Such market barriers have meant no new competition, and thus high prices, says Dredge. A JAMA Internal Medicine study two years ago found that as many as 25% of insulin users skip doses or take less than prescribed due to high costs. People who are uninsured or underinsured are hit especially hard. The problem is so severe that President Joe Biden in his State of the Union Address proposed price caps on insulin.

A SSM Health release on Civica's insulin investment posits insulin unaffordability as a health equity issue since people of color are more likely to be uninsured or underinsured than white people. According to research published in JAMA in 2019, Blacks, Hispanics and Asians have higher rates of diabetes than whites.

Dredge said that Civica has engaged numerous philanthropists — including health care, family and individual foundations — through its own foundation to provide initial funds for insulin development. He says since Civica is a nonprofit functioning as a member-funded utility, it does not have a profit incentive. So it does not shrink from the challenge of low margins and high upfront investment with no fast return.

Civica plans to partner with Indian company GeneSys Biologics to refine the formulations for the three insulins: glargine, which will be biosimilar and interchangeable with Lantus; lispro, which will correspond to Humalog; and aspart, which will correspond to Novolog. Civica is building a pharmaceutical-manufacturing plant in Virginia that will produce the insulin as well as other Civica-branded drugs.

Kharbat says as a barrier to Civica's market entry, the dominant players in the insulin market may try offering sharp rebates on brand name insulin to pharmacy benefit managers.

However, Civica already has contracts with many of its member health systems and partnering nonprofit insurance companies to use the Civica insulin. That should enable Civica to quickly gain market share. Dredge notes that the mere presence of low-cost options should drive prices down even for consumers not buying the Civica-branded drugs. That already is happening with many of the 50 drugs Civica produces. Insulin is the first drug Civica is producing that is not primarily for inpatients.

Price cut
Amber Starr, 40, of Shawnee, Oklahoma, was diagnosed with diabetes in 2013. She uses a long-acting insulin twice a day and a short-acting insulin periodically throughout the day. She says she would be thrilled if insulin prices were to come down. She is unemployed and insured by Medicare. She does not have a supplemental Medicare Part D drug plan, so she must pay the approximately $150 weekly insulin cost out of pocket. She said that amount does not include the costs for the pump, monitor, meter and test strips she requires.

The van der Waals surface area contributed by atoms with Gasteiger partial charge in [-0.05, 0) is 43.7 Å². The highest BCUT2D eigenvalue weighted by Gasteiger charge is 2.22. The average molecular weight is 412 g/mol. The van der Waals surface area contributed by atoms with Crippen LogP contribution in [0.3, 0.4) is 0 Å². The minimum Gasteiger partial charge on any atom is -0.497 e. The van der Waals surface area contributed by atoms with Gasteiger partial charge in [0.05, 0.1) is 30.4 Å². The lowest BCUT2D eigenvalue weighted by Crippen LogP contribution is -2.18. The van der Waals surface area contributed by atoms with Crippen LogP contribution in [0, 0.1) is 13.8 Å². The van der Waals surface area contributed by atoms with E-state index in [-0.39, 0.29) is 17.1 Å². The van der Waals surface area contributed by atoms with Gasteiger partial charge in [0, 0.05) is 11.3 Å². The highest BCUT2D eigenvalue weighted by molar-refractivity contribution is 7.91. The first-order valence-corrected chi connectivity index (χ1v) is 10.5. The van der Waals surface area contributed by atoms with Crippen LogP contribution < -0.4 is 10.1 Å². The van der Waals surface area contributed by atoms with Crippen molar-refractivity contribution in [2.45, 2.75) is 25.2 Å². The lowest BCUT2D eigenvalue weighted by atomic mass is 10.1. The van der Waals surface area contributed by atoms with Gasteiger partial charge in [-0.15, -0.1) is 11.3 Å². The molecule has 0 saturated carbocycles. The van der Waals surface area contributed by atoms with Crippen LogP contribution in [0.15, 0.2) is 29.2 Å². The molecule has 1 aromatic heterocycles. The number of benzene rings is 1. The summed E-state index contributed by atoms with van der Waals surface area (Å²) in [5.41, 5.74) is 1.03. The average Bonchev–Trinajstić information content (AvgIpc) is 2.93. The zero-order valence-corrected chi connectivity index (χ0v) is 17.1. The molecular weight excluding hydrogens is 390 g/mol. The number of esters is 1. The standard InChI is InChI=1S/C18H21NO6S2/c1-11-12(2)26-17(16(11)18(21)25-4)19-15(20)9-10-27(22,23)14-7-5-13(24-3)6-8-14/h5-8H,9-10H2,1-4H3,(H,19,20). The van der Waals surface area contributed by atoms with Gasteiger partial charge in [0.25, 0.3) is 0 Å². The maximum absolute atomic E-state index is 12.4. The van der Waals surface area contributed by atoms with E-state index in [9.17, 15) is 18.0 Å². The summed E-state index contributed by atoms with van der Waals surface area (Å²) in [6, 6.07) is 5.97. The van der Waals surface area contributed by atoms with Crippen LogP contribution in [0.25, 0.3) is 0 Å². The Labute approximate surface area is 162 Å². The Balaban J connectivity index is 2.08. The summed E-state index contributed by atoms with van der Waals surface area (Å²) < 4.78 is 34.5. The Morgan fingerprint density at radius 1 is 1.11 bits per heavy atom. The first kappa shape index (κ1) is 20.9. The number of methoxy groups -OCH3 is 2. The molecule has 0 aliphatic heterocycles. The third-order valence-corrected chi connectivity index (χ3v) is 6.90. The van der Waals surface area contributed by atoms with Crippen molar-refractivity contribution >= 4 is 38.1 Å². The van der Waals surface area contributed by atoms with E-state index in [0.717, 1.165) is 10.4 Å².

On multiple occasions she has had to decide whether she should short her utility bills or buy less food in order to pay for her insulin and diabetes supplies.

She says for her and millions of others "this is a common struggle, and it gets harder each and every day."



Insulin pioneers wanted the drug to be widely available, affordable

When researchers completed breakthrough work in the development of insulin about a century ago, they tried to set the stage for the drug to be produced without profiteering.

According to information from the Science History Institute, in 1921, under the directorship of University of Toronto Professor John Macleod, diabetes researchers Dr. Frederick Banting and medical student Charles Herbert Best isolated insulin in research dogs producing diabetes symptoms that resolved with the injection of insulin. The researchers developed methods for excreting insulin from animals' pancreases for injection into human diabetics. The treatment helped control the humans' blood sugar levels.

According to a May 2017 article in The Lancet: Diabetes & Endocrinology, Banting did not put his name on the first insulin processing patent because he felt "'…that as a physician who had taken the Hippocratic oath, he could not be party to any patenting of a discovery.'" Macleod felt similarly.

The first application was in the name of Best and fellow researcher on the work James B. Collip. According to the Lancet article, neither Best, nor Collip, a PhD biochemist, faced any ethical dilemma and were named as inventors. For $1, Collip and Best transferred all rights, title, and interest to the governors of the University of Toronto, says the Lancet article. Banting, Best, Collip, and MacLeod all believed that insulin should be made as widely available as possible, without any barriers such as cost, that article notes.

In 1963, scientists chemically synthesized insulin. Today in the U.S. only laboratory-manufactured insulin — not insulin derived from animal organs — is prescribed to patients. According to Mohammad "Mo" Kharbat, vice president of pharmacy services for SSM Health, the dominant drug companies manufacturing insulin have successfully extended their patent protections by making improvements in their insulin products. That patent protection became a barrier to generic insulin and it has allowed the makers of brand name insulin to hyperinflate prices.

To manufacture competing insulin products, pharmaceutical manufacturers would have to make serious investments to overcome technology, manufacturing and logistical barriers, he says. These market entry barriers — or financial disincentives — led to a handful of products dominating the insulin market in the U.S. Kharbat says that since the Civica RX pharmaceutical company is a nonprofit, functioning as a health care utility, it does not have the same financial disincentives as for-profits, when it comes to addressing the barriers.